A study carried out in mice finds that a common general anesthetic called isoflurane significantly interferes with the growth of neurons in the developing brain. These worrying findings back up a raft of earlier studies.
General anesthetics are used on hundreds of thousands of children each year in the United States. But over recent years, some concerns have been raised regarding this. So much so that in April 2017, the U.S. Food and Drug Administration (FDA) warned of
They write that “repeated or lengthy use of general anesthetic and sedation drugs […] in children younger than 3 years or in pregnant women during their third trimester may affect the development of children’s brains.”
The warning comes following studies that have hinted at long-term
In itself, the earlier studies do not prove a direct link. When a child undergoes surgery, there must be an underlying medical condition, and, of course, the surgical procedure itself could be to blame. There are other factors that might also play a role, such as parental stress.
Beyond the retrospective human studies, there is a growing body of animal research that has come to similar conclusions. For instance, a study
Recently, a team of researchers set out to understand what might be going on in the brain to produce these cognitive changes in infants. To this end, they used a mouse model and the general anesthetic isoflurane.
The group was led by Eunchai Kang and Dr. David Mintz, both of the Johns Hopkins School of Medicine in Baltimore, MD, and their findings are published this week in PLOS Biology.
Isoflurane was first approved for use in the U.S. in 1979. It is regularly used in children and is generally considered safe and effective.
The researchers were specifically interested in charting its impact on the dentate gyrus, a part of the hippocampus. This region of the brain is vital for learning and the formation of new memories. The hippocampus houses a large population of neurons that develop in the period shortly after birth.
Fifteen-day-old mice were exposed to 4-hour doses of isoflurane, equivalent to the doses used in children. The development of their hippocampus was subsequently recorded.
In particular, the dentate gyrus granule cells were significantly affected by the anesthetic; their dendrites, or branches, were almost twice the length of those in the untreated control mice.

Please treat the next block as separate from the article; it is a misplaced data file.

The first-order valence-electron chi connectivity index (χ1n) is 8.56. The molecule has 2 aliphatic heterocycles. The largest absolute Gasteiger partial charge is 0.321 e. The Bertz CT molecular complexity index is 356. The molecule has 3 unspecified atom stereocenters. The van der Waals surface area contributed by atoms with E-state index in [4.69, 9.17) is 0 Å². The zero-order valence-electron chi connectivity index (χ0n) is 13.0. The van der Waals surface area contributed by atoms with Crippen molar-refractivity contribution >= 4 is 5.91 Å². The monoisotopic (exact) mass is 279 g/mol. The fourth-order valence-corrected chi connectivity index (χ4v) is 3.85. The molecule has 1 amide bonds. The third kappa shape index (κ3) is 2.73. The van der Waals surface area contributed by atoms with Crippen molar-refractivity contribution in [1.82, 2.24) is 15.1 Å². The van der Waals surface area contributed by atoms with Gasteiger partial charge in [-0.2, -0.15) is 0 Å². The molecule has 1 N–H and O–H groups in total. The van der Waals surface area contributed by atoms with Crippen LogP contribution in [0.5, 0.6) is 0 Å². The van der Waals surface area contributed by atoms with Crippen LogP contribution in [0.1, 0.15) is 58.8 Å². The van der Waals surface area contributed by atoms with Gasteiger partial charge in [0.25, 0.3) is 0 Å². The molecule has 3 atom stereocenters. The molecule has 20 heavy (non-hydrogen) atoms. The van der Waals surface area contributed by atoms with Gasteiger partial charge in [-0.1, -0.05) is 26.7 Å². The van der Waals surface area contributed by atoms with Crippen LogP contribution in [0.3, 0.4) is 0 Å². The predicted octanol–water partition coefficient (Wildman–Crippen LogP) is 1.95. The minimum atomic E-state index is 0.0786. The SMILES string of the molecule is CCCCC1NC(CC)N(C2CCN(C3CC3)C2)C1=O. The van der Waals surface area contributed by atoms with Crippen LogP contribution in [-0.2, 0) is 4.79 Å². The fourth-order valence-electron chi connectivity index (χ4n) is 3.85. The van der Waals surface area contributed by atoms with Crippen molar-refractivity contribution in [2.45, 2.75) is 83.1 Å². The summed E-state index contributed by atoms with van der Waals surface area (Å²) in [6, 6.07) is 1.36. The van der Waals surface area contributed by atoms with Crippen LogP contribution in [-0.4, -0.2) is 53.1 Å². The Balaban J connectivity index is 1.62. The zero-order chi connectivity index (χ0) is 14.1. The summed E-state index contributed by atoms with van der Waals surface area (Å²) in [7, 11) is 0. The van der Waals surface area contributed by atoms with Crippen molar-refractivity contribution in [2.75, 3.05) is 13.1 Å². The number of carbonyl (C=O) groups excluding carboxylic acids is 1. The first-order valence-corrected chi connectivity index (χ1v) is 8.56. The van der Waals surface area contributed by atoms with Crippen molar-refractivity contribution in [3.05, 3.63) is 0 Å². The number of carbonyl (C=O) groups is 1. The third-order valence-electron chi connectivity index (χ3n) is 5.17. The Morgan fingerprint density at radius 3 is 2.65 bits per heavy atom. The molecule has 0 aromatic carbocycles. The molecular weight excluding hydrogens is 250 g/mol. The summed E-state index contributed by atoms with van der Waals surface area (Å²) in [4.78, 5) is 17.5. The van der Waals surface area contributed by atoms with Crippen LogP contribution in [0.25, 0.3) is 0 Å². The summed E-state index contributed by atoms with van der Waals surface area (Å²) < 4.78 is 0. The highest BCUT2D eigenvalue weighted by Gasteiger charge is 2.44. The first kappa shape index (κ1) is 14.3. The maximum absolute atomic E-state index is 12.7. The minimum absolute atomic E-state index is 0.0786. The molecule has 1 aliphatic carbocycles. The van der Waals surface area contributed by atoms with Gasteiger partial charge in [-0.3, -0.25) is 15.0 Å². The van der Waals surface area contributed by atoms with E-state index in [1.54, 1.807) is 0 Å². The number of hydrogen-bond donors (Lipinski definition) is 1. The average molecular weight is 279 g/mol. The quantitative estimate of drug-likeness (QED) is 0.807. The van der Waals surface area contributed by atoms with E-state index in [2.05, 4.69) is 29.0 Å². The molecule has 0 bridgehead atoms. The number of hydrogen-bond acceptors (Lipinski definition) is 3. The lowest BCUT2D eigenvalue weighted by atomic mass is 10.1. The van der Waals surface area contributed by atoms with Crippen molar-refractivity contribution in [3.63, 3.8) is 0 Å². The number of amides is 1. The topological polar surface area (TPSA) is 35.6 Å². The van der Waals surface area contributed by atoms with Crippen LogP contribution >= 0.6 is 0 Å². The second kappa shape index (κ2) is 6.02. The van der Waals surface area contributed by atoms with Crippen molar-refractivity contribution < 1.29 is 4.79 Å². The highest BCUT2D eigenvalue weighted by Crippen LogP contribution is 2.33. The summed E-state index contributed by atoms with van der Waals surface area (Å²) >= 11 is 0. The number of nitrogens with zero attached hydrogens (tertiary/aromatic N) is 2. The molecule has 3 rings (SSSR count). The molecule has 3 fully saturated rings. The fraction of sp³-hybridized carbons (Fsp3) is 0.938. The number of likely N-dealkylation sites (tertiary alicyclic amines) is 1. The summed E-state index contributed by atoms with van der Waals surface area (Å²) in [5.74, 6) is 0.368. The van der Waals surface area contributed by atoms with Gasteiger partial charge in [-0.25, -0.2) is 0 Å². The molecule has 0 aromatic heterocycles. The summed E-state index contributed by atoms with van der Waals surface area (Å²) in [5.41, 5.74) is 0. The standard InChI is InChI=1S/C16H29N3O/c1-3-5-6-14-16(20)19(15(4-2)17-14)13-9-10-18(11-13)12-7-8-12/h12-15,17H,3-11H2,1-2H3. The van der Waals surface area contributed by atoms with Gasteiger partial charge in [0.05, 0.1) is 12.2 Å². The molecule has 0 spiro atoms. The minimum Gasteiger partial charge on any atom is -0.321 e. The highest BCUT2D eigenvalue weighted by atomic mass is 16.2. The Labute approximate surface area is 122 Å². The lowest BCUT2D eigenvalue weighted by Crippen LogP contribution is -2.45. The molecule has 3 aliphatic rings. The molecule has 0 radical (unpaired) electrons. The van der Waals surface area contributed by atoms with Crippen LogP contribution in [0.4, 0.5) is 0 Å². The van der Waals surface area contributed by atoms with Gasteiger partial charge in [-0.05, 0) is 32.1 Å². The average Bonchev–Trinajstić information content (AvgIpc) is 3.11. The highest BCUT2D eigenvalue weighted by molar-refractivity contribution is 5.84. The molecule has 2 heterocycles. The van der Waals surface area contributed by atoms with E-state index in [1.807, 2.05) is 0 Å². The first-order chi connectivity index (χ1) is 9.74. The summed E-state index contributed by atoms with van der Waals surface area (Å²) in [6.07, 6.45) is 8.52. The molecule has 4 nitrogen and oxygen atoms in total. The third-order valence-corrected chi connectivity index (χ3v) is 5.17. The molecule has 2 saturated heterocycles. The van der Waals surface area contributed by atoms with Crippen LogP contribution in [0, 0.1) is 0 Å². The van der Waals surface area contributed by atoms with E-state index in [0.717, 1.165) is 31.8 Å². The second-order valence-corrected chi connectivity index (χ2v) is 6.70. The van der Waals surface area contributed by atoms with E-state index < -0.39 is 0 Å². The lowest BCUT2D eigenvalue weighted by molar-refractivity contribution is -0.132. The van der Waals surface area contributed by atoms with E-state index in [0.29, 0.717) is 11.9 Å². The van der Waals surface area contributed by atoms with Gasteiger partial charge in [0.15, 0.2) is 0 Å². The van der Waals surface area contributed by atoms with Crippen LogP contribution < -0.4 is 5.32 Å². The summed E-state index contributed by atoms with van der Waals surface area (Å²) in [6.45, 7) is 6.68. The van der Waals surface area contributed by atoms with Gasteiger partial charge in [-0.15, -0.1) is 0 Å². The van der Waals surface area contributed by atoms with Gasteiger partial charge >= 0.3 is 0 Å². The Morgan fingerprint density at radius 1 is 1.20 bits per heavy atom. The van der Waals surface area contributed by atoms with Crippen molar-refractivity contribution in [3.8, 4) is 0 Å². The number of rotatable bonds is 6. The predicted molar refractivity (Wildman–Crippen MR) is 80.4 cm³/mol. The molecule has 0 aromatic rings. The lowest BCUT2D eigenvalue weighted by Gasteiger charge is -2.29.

The granule cells in the dentate gyrus are known to be important in memory formation but develop particularly late. In rats, for instance, approximately 85 percent of them are generated after birth.
The team also saw a reduction in the number of mature dendritic spines, the structures that house synapses.
In the next phase of the study, the researchers investigated the effect of these changes on learning and behavior. Using an object-place recognition test and a Y-maze test, the mice were put through their paces.
The mice given isoflurane performed “significantly worse” in both trials.
In the final arm of the study, the researchers gleaned some insight into how the anesthetic might be producing these negative changes, and a protein known as mTOR appears to be involved.
mTOR acts as a hub, collating signals from a number of sources. It was chosen by the scientists as a potential target in this study because it
Rapamycin, a compound that suppresses the immune system, also inhibits the mTOR pathway; they found that when rapamycin was given alongside the anesthetic, the negative cognitive effects and developmental changes in the brain were prevented. This infers that mTOR may be involved in the molecular mechanisms behind the altered brain development. The authors write:
“Taken together, our findings indicate that isoflurane causes a sustained increase in activity in the mTOR pathway that leads to dendrite growth acceleration and either synapse loss or reduced synapse formation in DGCs [dentate gyrus granule cells].”
The study firms up earlier conclusions that significant exposure to general anesthetics during development negatively impacts the growing brain. Because of the wide-ranging implications of the study, more research will no doubt follow hot on its heels.